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Nicotine and multiple sclerosis

Identifier

005283

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A description of the experience

Innov Clin Neurosci. 2013 Apr;10(4):20-25. Novel Therapeutic Approach by Nicotine in Experimental Model of Multiple Sclerosis.  

Background: Multiple sclerosis is an autoimmune, neurodegenerative disease of the central nervous system. The cause of multiple sclerosis is still unknown, and there is no cure for multiple sclerosis. Experimental autoimmune encephalomyelitis is considered as an animal model for multiple sclerosis. The therapeutic role of nicotine has been proven to be effective in both Alzheimer's and Parkinson's disease, thus we examined, for the first time, the role of nicotine in the experimental autoimmune encephalomyelitis model.

Methods: Experimental autoimmune encephalomyelitis induction was performed according to Guang-Xian Zhang et al. Treatment with nicotine was started on Day 7 post-immunization. Prevention with nicotine was started on Day 7 pre-immunization. Also for in-vitro analysis, we used U-87 MG cell line to evaluate the inhibitory effect of nicotine in cell proliferation, pro-inflammatory cytokines (TNF-alpha, IL-lbeta, IL-6) and MMP-2 activity by MTT, ELISA, and zymoanalysis methods, respectively. Moreover, the brains of mice were removed for histological analysis.

Results: Our findings showed that treatment with nicotine caused a significant reduction in the severity and onset of the experimental autoimmune encephalomyelitis. Histological analysis indicated that there was very mild and mild plaque in the brain sections of nicotine prevention and treatment groups, respectively.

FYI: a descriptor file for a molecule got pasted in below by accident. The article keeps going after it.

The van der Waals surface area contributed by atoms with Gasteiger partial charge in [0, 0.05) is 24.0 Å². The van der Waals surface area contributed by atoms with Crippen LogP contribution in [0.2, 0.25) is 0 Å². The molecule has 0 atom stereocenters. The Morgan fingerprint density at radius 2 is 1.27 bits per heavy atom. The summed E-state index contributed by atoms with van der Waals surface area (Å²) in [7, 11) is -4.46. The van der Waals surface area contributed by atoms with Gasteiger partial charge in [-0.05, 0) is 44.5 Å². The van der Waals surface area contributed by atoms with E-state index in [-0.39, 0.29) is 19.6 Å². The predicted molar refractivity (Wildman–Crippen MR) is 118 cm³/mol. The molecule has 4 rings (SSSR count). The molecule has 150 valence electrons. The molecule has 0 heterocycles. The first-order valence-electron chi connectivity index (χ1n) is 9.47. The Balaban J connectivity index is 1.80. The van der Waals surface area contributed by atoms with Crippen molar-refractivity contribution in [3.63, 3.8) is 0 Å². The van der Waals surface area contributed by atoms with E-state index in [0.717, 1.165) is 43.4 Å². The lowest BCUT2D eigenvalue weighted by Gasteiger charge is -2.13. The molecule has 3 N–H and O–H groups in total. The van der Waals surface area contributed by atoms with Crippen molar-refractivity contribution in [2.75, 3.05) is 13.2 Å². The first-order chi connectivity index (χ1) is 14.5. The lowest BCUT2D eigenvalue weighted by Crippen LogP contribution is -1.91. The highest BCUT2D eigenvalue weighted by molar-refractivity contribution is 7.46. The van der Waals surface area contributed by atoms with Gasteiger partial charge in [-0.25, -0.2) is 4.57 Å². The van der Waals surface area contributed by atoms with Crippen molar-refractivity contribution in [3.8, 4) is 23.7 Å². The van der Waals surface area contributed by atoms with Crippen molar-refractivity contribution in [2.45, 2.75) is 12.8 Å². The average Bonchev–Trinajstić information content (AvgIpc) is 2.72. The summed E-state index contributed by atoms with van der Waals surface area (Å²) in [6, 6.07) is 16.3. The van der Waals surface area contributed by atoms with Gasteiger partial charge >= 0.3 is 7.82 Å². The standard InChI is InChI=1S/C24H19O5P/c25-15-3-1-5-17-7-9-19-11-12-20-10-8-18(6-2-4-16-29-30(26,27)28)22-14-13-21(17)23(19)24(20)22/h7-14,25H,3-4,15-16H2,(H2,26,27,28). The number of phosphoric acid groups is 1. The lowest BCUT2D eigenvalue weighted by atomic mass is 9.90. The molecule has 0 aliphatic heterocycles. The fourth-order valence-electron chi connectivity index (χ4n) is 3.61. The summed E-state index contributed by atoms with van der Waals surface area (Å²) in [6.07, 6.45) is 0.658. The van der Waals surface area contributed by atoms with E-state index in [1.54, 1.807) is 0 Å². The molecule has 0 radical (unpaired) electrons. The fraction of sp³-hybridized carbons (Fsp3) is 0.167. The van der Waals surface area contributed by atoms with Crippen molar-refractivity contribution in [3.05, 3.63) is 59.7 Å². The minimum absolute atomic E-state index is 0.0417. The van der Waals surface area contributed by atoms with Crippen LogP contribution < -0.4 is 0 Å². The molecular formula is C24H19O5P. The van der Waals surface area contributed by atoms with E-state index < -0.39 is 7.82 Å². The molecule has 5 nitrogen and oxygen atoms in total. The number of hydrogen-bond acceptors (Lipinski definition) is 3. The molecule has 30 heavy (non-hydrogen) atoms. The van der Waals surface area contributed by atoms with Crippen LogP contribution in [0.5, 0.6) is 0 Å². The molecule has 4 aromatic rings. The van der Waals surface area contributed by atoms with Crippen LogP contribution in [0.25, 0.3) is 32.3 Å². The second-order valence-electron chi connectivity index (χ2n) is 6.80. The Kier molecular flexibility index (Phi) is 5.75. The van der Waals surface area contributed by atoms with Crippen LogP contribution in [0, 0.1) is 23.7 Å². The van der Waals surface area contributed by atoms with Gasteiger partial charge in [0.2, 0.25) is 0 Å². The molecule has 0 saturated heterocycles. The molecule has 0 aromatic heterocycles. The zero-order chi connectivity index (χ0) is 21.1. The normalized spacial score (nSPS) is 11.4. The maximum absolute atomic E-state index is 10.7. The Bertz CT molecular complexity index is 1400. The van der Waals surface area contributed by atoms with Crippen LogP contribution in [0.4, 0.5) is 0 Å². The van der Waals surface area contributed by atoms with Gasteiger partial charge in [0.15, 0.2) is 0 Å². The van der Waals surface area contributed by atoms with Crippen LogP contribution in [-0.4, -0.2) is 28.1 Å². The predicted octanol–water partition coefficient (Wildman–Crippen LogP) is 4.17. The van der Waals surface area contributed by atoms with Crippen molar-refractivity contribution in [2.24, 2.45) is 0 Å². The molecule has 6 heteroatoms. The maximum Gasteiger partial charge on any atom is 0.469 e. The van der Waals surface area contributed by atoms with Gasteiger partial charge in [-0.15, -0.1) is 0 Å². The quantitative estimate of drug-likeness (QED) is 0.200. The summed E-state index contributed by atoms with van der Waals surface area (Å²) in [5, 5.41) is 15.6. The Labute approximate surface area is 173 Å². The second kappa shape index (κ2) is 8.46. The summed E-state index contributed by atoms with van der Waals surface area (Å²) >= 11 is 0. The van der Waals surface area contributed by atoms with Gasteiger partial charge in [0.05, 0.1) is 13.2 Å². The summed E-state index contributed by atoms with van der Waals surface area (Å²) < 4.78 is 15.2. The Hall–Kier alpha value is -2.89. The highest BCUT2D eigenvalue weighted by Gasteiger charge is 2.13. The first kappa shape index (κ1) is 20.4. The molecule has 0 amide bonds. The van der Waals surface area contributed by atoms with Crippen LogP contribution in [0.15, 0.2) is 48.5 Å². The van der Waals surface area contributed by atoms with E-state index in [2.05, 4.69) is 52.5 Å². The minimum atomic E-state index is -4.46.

Conclusion: Our data indicate that nicotine can significantly improve the clinical score and attenuate the demyelinating pathology typically found in experimental autoimmune encephalomyelitis, indicating that nicotine has protective effects in experimental model of multiple sclerosis.

PMID: 23696955

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PubMed

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References

The paper was by Naddafi F, Reza Haidari M, Azizi G, Sedaghat R, Mirshafiey A. Ms. Naddafi is from Department of Cellular and Molecular Biology, Kish International Campus, University of Tehran, Tehran, Iran; Dr. Haidari is from Department of Neurology, Faculty of Medicine, Baqiyatallah University of Medical Sciences, Tehran, Iran; Mr. Azizi is from Imam Hassan Mojtaba Hospital, Alborz University of Medical Sciences, Kara], Iran; Dr. Sedaghat is from Department of Anatomy and Pathology, Faculty of Medicine, Shahed University, Tehran, Iran; and Dr. Mirshafiey is from Department of Immunology, School of Public Health, Tehran University of Medical Sciences, Tehran, Iran.